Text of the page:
Coffee, Can it Be Good for You? What’s the Evidence?

COFFEEBy: Dr. Frank MacMillan – July, 2014

Without my even asking, people will say to me that they don’t drink coffee for health reasons. I have always found this perplexing, since I typically drink 2-3 cups in the morning, almost every morning since I was in high school, and never considered it to be a “bad habit”. Of course, too much coffee can cause health problems, but what is underappreciated is its potential health benefits when taken in moderation.

There is an enlarging body of evidence that can give us insight and guidance on what may be the truth on the topic of the benefits and risks of coffee consumption. It is important to distinguish coffee, which is a brewed beverage made from roasted and crushed coffee beans, from other artificially caffeinated beverages (so called sports, energy drinks, and caffeinated soda). Since coffee contains ingredients other than caffeine, we need to consider that coffee also contains many other important and health promoting components.

Coffee is one of the richest sources of antioxidant compounds in the Western diet. Antioxidants are simply plant-derived molecules, including some vitamins, which we eat, that have important chemical properties. Antioxidants are believed to soak up “free radicals” which are created by our body’s metabolism, or chemical reactions that we use to extract energy from the food we eat. Since “free radicals” are believed to cause damage to the cell and its components, antioxidants are believed to balance the oxidative damage of free radicals. Coffee happens to be rich in antioxidants including flavonoids, and in essential minerals including magnesium and chromium. Sports drinks and soda have none of these beneficial substances.

There are unfortunately no studies that prove cause and effect, and there probably will never be such studies because they are not practical to do. There is however consistent observational evidence that show a protective effect from coffee consumption against liver cancer and from liver cirrhosis.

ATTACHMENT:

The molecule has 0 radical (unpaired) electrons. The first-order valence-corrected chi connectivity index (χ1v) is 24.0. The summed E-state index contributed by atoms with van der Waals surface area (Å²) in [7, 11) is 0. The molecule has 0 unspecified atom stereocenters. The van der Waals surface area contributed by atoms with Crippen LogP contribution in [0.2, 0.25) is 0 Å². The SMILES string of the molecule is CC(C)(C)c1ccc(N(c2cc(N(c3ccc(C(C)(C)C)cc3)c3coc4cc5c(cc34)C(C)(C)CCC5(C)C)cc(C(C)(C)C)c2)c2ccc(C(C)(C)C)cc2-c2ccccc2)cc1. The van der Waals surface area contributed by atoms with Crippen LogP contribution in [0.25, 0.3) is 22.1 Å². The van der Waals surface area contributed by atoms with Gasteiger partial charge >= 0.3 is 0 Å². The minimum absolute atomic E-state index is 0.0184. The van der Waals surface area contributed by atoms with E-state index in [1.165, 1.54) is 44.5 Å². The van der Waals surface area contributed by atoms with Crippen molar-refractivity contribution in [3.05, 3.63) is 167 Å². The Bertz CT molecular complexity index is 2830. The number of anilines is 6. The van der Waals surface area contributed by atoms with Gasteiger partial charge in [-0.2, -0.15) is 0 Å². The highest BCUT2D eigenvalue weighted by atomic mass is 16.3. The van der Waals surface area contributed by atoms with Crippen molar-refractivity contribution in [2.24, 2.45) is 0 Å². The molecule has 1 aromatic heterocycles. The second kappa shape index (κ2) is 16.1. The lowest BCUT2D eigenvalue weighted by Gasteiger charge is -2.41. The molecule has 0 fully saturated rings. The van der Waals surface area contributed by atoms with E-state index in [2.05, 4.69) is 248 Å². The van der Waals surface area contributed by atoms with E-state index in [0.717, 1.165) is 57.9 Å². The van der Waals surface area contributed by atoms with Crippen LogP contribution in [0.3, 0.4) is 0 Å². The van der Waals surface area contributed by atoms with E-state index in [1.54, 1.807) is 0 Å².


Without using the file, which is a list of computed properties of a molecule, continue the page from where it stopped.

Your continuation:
The Nurses Health Study showed a 20% risk reduction from stroke for those who consumed at least two cups of coffee a day, compared with those who consumed less or none. A Kaiser Permanente study showed a 20% lower likelihood of being hospitalized for abnormal heart rhythm (arrhythmia) at a level of 1-3 cups a day, compared with non-coffee drinkers. Coffee consumption is associated with a lower risk of developing Parkinson’s disease, and a Finish study that looked at consumption of coffee over 20 years showed a 65% reduction in the incidence of Alzheimer’s disease and dementia. Increased coffee consumption correlated with a consistently lower risk of type II diabetes in European, US and Australian studies.

There are of course certain situations where coffee, particularly too much caffeine can be a health concern. Safe consumption levels have not been established in pregnancy. Caffeine can be habit forming at higher levels of consumption, and caffeine overuse and withdrawal can manifest as headache, anxiety and sleep problems. Persons with complicated acid reflux disease can worsen with increasing exposure to coffee and caffeinated beverages. Caffeinated, but not decaffeinated coffee is a mild diuretic, and can lead to dehydration in certain settings. Persons with bladder and prostate problems should seek individual professional medical advice. Sports and energy drinks in particular have super high doses of caffeine, sugar and other stimulants and have been associated with cardiac arrhythmias, which can be fatal. Not for me, I’ll stick with the natural brew.

Good health is rich interaction between lifestyle, genetics, environment, and luck to some degree. There is no magic substance that is guaranteed to protect from every disease, and we all know that too much of a good thing is usually not such a good thing.

There is however quality observational evidence, remarkably consistent, that coffee consumption really can be a part of a healthy lifestyle, especially in moderate amounts. Be careful about diluting its benefits (pun intended) by adding too much sweetener, cream and artificial flavorings. I never feel guilty about consuming coffee when talking with health professionals, and find it surprising when people feel this way when speaking with me. I think the evidence is on my side.